If you have a hard time controlling when urine comes out of your body, it’s called urinary incontinence. It means your body has lost some control over your bladder.
It can be frustrating and embarrassing, but figuring out what’s causing your pee to leak can help you find ways to treat and cope with the problem.
How Urine Leaks
Normally, urine moves from your kidneys to your bladder through tubes called ureters. Your bladder stores your urine until a signal tells your brain that your bladder is full. Then urine leaves your body through a tube in your penis called the urethra. Urinary incontinence happens either because the signal to your brain gets scrambled or doesn’t happen, or because of a problem somewhere in your urinary tract.
You may leak urine because:
- Your bladder squeezes too hard or at the wrong time
- The muscles around your urethra don’t work the way they should
- Your bladder doesn’t empty when it needs to, and gets too full
- Something is blocking your urethra
- Your urinary tract didn’t form correctly
There are several reasons these things might be happening. There might be a medical condition behind it, or you may have had surgery recently that affects your bladder control.
Conditions That Cause Urinary Incontinence
There are several health and lifestyle issues that can make you start to leak urine. They can include:
Problems with your prostate. It’s common for prostate issues to cause urinary incontinence. Your prostate may be larger due to a non-cancerous condition called benign prostatic hyperplasia (BPH). Your prostate may also be bigger than usual because of cancer. An enlarged prostate can block your urethra. When your urethra is blocked, your bladder has to work harder to squeeze pee out. This makes its walls thicker and weaker. That makes it hard for your bladder to empty all the urine in it.
You can also struggle with urinary incontinence with prostate cancer or after having certain treatments for it -- such as radiation treatment or surgery to remove your prostate. The surgery may cause problems with the nerves that control your bladder.
Certain diseases. Multiple sclerosis is a disease that can damage the nerves that tell the bladder when to empty and can also lead to bladder spasms. Some other conditions that can damage your nerves and keep your bladder from sending or receiving the signals it needs to work correctly are:
- Alzheimer’s disease
- Parkinson’s disease
Surgery. Major bowel surgery, lower back surgery, and prostate surgery can all cause problems with your bladder. This is usually because some of the nerves in your urinary tract have been damaged during surgery.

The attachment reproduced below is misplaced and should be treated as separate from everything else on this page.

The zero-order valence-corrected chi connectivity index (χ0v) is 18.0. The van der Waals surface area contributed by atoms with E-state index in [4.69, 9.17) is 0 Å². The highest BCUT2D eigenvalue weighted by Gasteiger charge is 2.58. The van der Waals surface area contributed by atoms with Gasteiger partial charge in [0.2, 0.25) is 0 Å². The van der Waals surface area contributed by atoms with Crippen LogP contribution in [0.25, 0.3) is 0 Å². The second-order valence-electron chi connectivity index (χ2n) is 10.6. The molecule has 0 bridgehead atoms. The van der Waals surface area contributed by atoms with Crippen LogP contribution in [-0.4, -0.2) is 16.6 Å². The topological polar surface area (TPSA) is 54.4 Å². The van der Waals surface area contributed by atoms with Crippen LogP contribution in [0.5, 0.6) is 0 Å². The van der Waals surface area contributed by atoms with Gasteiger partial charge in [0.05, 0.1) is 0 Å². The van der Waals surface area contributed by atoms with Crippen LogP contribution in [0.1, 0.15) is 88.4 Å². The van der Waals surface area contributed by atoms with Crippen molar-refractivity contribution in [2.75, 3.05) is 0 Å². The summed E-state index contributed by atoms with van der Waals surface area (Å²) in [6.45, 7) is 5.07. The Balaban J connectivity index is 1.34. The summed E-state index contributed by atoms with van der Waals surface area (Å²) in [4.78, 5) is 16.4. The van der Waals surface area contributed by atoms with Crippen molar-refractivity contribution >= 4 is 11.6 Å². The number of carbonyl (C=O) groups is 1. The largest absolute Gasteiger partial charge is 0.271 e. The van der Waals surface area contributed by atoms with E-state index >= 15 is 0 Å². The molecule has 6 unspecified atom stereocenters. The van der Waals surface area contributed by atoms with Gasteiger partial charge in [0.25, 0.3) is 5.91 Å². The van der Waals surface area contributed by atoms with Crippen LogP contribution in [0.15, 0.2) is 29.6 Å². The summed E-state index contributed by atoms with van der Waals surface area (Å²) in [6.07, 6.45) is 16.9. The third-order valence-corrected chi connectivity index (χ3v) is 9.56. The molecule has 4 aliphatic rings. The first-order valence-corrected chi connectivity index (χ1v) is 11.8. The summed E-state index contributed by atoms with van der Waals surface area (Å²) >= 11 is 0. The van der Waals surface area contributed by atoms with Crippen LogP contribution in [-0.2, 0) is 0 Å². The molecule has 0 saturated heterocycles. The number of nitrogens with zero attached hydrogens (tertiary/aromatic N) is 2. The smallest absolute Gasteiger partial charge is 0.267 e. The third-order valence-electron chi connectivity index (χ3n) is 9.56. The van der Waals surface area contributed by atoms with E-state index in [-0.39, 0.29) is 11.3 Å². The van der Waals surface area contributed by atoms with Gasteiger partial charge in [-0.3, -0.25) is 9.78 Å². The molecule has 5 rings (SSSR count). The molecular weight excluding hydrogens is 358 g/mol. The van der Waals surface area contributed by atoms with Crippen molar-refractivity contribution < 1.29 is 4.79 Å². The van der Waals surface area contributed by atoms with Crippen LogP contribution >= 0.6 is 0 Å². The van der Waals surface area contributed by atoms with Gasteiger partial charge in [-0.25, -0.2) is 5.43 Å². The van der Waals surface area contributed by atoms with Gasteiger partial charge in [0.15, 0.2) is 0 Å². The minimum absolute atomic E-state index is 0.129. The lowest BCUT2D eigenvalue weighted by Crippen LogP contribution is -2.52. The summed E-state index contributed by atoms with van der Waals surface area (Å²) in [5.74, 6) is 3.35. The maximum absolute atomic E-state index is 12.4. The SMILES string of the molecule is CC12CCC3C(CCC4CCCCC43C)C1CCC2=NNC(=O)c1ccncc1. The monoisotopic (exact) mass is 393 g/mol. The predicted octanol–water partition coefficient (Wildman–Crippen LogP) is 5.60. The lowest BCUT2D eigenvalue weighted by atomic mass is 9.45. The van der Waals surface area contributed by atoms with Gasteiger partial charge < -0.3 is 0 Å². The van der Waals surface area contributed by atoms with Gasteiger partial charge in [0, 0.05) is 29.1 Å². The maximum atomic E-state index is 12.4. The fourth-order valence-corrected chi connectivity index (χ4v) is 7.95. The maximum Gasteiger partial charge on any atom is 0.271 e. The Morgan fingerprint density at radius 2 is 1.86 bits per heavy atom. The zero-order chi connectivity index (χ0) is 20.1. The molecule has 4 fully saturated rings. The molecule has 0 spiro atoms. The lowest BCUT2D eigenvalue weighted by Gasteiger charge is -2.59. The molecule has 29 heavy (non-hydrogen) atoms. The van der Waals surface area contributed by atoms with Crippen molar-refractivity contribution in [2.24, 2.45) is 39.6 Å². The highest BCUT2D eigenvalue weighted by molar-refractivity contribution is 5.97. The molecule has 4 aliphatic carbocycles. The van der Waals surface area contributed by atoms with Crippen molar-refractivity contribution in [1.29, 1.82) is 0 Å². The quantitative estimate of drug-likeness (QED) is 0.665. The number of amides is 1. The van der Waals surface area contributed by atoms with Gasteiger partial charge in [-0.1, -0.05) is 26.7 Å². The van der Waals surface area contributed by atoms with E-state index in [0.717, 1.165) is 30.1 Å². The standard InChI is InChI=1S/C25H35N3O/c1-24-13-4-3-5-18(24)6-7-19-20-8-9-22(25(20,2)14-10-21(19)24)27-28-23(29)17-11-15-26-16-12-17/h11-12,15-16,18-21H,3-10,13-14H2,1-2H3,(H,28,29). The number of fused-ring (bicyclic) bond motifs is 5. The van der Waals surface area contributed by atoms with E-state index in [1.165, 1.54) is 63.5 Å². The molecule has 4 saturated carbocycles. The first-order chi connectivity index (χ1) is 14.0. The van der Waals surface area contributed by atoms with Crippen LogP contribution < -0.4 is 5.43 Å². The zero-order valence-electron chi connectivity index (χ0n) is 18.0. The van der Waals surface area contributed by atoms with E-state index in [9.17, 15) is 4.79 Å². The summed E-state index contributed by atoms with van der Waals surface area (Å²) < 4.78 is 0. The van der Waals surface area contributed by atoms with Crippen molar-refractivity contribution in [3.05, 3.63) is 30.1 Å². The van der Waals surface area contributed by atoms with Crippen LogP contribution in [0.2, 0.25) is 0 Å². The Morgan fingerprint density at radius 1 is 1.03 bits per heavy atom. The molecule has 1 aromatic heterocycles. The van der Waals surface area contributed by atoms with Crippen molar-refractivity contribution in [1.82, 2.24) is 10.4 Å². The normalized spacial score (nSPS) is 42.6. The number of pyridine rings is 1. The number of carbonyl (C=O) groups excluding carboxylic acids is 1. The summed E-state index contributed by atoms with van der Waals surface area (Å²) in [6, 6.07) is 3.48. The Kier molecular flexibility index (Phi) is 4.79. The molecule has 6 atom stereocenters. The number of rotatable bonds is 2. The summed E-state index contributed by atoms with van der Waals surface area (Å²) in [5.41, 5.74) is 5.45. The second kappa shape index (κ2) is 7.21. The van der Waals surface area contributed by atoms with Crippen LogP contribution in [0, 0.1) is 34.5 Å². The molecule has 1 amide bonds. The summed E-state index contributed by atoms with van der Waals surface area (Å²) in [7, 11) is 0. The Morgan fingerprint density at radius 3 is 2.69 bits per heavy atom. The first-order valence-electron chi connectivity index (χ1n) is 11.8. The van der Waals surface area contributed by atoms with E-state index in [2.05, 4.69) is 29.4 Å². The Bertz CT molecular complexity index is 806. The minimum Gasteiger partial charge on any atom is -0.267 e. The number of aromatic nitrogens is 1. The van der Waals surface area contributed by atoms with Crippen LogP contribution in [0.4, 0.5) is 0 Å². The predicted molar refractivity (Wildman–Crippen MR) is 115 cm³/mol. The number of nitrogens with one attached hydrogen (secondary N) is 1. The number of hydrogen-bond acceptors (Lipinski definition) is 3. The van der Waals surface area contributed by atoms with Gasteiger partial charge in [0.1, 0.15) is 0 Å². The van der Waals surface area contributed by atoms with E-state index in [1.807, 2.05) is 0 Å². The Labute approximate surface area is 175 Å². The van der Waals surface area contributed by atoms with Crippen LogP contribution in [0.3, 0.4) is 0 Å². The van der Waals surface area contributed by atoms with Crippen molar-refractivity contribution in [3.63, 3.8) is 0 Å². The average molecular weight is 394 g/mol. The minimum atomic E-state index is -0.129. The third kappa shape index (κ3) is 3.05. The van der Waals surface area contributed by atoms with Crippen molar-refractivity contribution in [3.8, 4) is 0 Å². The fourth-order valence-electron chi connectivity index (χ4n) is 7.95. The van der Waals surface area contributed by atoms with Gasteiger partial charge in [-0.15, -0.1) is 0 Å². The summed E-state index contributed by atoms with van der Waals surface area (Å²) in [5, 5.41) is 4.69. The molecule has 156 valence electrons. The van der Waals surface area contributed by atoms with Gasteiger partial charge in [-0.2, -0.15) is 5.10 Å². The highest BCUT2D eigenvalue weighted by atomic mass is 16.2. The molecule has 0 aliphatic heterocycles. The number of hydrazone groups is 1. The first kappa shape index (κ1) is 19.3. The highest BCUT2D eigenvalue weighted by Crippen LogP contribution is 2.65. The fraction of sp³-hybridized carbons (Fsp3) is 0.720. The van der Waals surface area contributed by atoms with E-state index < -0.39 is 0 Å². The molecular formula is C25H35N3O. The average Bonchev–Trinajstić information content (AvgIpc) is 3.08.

Old age. Just like other muscles in your body, your bladder loses some of its tone and strength as you age and this can cause leaks.
Obesity or lack of exercise. When you don’t get enough activity, you may start carrying extra weight. When you add pounds to your body, your bladder feels more pressure. This can make you go to the bathroom more often, because you have a harder time holding your urine for a long time.
Chronic coughing. If sickness, allergies, or other problems keep you in coughing fits, it can put stress on your bladder and pelvic floor muscles. If they’re weak, they may struggle to keep pee inside.
Urinary tract infection. Bacteria can sometimes infect part of your urinary tract. The infection can irritate your bladder and cause incontinence.
Constipation. When your stool is hard or backed up, it can press on the nerves to your urinary system. This can cause leaks.
Also good to know: drinking alcohol or taking certain medications like diuretics, antidepressants, sedatives, narcotics, or over-the-counter cold and diet medicines can make urinary incontinence worse. So, though they don’t cause the problem, they can worsen your symptoms.
When to See Your Doctor
It’s time to get things checked out if:
- You have to go to the bathroom a lot more than usual, and often can’t hold in your urine until you get to the toilet
- You leak when you sneeze, cough, or even stand up
- You leak at random times, even if you didn’t cough or sneeze
- You feel like your bladder still has urine in it, even after you go
- Your stream of urine is weak
- You have to strain when you urinate
- It hurts to urinate
- You feel pressure in your lower abdomen